The College Sports Project, an initiative of the Andrew W. Mellon Foundation, has again shed light on the academic performance of athletes in the National Collegiate Athletic Association’s non-scholarship Division III. Wednesday, the project, now entering its fifth year, released its latest report, which includes information on more than 83,000 athletes at 84 institutions. Among the report’s highlights, female athletes have higher grade point averages than male athletes. In addition, athletes who were recruited prior to admission had lower GPAs than athletes who were not recruited and non-athletes at their same institution; this was especially the case at “the most highly selective colleges.” As the NCAA does not gather much academic data on athletes in Division III, the overview provided by this project is one of few insights athletics watchdogs have into the little-examined division. NCAA officials have criticized the project in the past, however, arguing that its small sample size prevents it from offering an accurate picture of academic performance within the large division, which has more than 450 member institutions ranging from large state institutions to small, selective liberal arts colleges.
Higher Education Quick Takes
For-profit higher education stocks plunged across the board Thursday following confirmation from the industry's biggest player that pressure from Washington and negative press would probably hurt the company's bottom line for the foreseeable future. Shares of Apollo Group, the parent company of the University of Phoenix, fell more than 23 percent to a 52-week low of $38.00 a share. Education Management Corp., owner of the Art Institutes and Argosy University, among other institutions, also fell about 23 percent, to $10.22 a share.
The tumble follows Apollo's late Wednesday release of earnings data for the fourth quarter of its 2010 fiscal year, which showed new enrollments ("starts," in industry lingo) falling 10 percent, to 92,000 students, and projected that new starts in the first quarter of 2011 could be down as much as 40 percent over a year ago. Phoenix had already announced plans to require a three-week orientation course for students entering with fewer than 24 college credits (it becomes mandatory on Nov. 1), and said that it would stop compensating recruiters in part based on the number of students they enrolled. But the projection that those and other changes would damage starts -- the major source of revenue growth for for-profit colleges -- and cut the company's profits in the short term led some analysts to downgrade their outlooks on the company and the sector. At the same time, some analysts praised Apollo officials for making changes that appear to emphasize student outcomes over the bottom line.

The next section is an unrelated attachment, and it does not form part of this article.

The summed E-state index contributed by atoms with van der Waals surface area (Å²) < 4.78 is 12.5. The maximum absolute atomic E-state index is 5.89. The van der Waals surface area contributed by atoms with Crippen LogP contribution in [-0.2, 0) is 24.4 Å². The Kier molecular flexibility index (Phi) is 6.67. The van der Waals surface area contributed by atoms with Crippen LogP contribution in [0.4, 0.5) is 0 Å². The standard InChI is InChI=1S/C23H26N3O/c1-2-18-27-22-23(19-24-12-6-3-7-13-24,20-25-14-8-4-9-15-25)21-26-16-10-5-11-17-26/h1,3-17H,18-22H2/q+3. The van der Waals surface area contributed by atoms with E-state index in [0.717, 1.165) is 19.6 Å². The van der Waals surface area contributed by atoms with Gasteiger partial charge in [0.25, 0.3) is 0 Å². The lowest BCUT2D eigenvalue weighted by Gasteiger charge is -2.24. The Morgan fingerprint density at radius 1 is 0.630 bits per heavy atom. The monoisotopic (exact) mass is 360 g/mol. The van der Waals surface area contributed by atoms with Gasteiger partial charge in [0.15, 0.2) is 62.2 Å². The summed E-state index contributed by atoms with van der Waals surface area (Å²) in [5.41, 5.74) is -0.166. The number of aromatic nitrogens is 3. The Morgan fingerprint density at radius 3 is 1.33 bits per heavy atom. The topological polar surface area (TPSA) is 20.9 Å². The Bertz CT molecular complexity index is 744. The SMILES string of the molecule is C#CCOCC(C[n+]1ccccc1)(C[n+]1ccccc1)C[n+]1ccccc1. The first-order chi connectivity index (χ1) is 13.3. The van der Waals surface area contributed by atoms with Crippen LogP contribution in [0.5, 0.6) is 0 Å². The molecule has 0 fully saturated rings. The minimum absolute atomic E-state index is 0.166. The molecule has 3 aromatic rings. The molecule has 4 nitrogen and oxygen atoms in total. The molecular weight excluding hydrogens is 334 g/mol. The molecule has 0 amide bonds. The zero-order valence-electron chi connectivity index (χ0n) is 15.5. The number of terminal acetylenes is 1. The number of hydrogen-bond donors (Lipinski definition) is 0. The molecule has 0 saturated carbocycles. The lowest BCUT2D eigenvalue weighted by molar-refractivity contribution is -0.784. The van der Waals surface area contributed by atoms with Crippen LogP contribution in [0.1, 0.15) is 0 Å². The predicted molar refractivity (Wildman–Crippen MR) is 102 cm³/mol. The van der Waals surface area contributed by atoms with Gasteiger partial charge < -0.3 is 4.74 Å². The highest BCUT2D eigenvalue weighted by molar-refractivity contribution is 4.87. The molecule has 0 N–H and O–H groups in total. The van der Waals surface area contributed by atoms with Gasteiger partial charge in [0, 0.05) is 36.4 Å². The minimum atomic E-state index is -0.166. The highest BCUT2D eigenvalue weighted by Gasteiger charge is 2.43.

The University of Southern California plans to announce today that it has received two gifts totaling $100 million aimed at showing how technology is transforming academe and industry, the Los Angeles Times reported. The gifts, to be announced on the day that USC inaugurates its new president, C.L. (Max) Nikias, are designed to create a new cancer treatment focused on nanomedical research and a new building for high-tech journalism studies, the Times reported. The donations come from an alumnus and from the Annenberg Foundation, respectively.
A state appeals court in Louisiana ruled narrowly Wednesday that Tulane University acted legally when it shuttered its undergraduate women's college in its post-Hurricane Katrina restructuring, The Times-Picayune of New Orleans reported. Tulane closed Newcomb College in 2006 citing financial woes, prompting a lawsuit in which heirs to Josephine Louise Newcomb asserted that the closure violated the terms of the endowment she gave the university. But like several previous courts, the appeals court ruled, 3 to 2, that Tulane was bound by no such condition.